At Inova Fairfax Hospital, in addition to the elderly who rely on life-saving equipment in their homes, the emergency room has also seen an uptick in trauma from car accidents and injuries from cleanup of fallen trees.
— Lena Sun
4 p.m. One woman’s story: “... the live wire is still there ...”
Christina M. Hartman sent us the following account:
My husband and I live in Bethesda. We had a tree come down and swipe the side of our house during the storm last Friday night.
The tree hit our service entry cable and took down the wire that connects the house to the main power line. We had the service entry cable repaired by an electrician. The live wire that connects the house to the main power line is still, almost a full week later, wrapped around the tree that went down. That live wire is Pepco's responsibility to fix.
The electrician that came to our house today to repair our service entry cable was very concerned that the live wire is still there, waiting for someone to be electrocuted or to burn our house or a neighbor's down.
I called Pepco to ask (for the nth time) when they thought the wire would be dealt with and our power restored, and they gave me an estimate of Sunday at 11 pm. They did not have a good reason for why, almost a full week later, no one has had a chance to deal with a live wire. I'm wondering how many live wires are still out there.
I am also concerned that it was not until this morning (and I have been calling every day), that someone at Pepco was able to tell us that the service entry cable was our responsibility to have fixed. Luckily I was able to find an electrician immediately, and that is already fixed.
My husband and I have an 8-month-old baby, and were able to escape the city by going north to her grandmother's house. Otherwise, this heat wave could have been devastating to her health.
When we return, we have no idea if we’ll have to try to find a hotel to keep her cool, or if we’ll be able to sleep in the basement. I do not think that anything will change as long as Pepco remains a monopoly and given how grave this situation could have been for our family, if we had not had a place to stay with our infant during this extreme heat wave, resolving this issue remains high on our priority list.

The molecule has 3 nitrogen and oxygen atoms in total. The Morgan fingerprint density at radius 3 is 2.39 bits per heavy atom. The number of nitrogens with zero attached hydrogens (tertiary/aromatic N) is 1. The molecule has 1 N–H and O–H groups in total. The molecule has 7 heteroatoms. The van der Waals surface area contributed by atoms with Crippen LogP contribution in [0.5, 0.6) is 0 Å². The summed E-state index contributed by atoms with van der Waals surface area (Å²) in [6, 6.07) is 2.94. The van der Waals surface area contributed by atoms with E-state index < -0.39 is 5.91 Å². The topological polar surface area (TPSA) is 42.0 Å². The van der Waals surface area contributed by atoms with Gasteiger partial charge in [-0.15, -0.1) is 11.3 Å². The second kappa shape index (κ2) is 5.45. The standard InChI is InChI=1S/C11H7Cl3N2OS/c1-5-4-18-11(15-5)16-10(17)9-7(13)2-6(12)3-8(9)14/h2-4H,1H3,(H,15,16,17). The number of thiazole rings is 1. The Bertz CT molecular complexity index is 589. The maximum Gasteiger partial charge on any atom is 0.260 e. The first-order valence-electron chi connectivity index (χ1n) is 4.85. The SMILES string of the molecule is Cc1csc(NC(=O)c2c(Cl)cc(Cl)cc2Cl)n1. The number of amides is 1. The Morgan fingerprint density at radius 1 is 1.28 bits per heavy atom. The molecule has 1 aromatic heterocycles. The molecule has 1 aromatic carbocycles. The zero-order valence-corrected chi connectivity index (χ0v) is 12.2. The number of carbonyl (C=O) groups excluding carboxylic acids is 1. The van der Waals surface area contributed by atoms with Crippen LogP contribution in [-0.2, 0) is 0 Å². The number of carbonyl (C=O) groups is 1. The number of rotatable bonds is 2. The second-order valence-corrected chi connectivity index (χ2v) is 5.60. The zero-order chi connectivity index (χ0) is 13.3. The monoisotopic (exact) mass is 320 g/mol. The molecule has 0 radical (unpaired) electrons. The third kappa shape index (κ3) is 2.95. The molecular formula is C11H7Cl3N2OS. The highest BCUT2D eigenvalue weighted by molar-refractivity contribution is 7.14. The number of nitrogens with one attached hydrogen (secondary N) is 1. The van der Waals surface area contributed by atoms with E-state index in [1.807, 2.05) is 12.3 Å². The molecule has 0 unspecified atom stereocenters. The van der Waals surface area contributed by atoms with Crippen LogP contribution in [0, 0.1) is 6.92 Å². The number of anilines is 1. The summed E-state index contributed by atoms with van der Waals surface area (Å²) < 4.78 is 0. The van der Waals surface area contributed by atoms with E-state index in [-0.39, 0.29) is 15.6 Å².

2:40 p.m. Contractor says Pepco should allow meter devices
Jim Markham, an electrical contractor from Montgomery County, says he thinks Pepco should be loaning out something called an automatic transfer switch to people without power. Once an electric meter is removed from its socket, this device provides a receptacle that a generator can be plugged into. Pepco owns these devices, he says, but will not offer them to the public. Markham said they represent a safer way to hook up a back-up generator. Pepco also prohibits even licensed electricians from installing them, he says. Indeed, Pepco has a policy of turning off customers’ power current if contractors — during normal circumstances and repairs — break the seal on a meter without informing the company, he says.
Meanwhile, Elaine Weiner, who lives between Silver Spring and Wheaton in the Kemp Mill subdivision, still has no power. “I understand that PEPCO will be applying for a rate increase,” she writes in an e-mail. “Public opinion in this area concerning their outrageously poor performance in restoring power over the years seems to be reaching a boiling point (pun intended). We have had no power for five days. This is not new behavior on their part.”
2:10 p.m. Meanwhile, power problems of a different sort
For the past six days, Christopher Alan Chambers’s Hyundai Elantra sat outside his Northwest D.C. home as the heat climbed to record temperatures. Neither Chambers nor his wife ever cracked a window in the vehicle during the time, nor parked it near a tree for shade. Then, on Thursday morning, when the two opened the driver- and passenger-side doors, they were startled by a loud crash; the back window of their year-old car had shattered, sending pieces of glass across the back seat.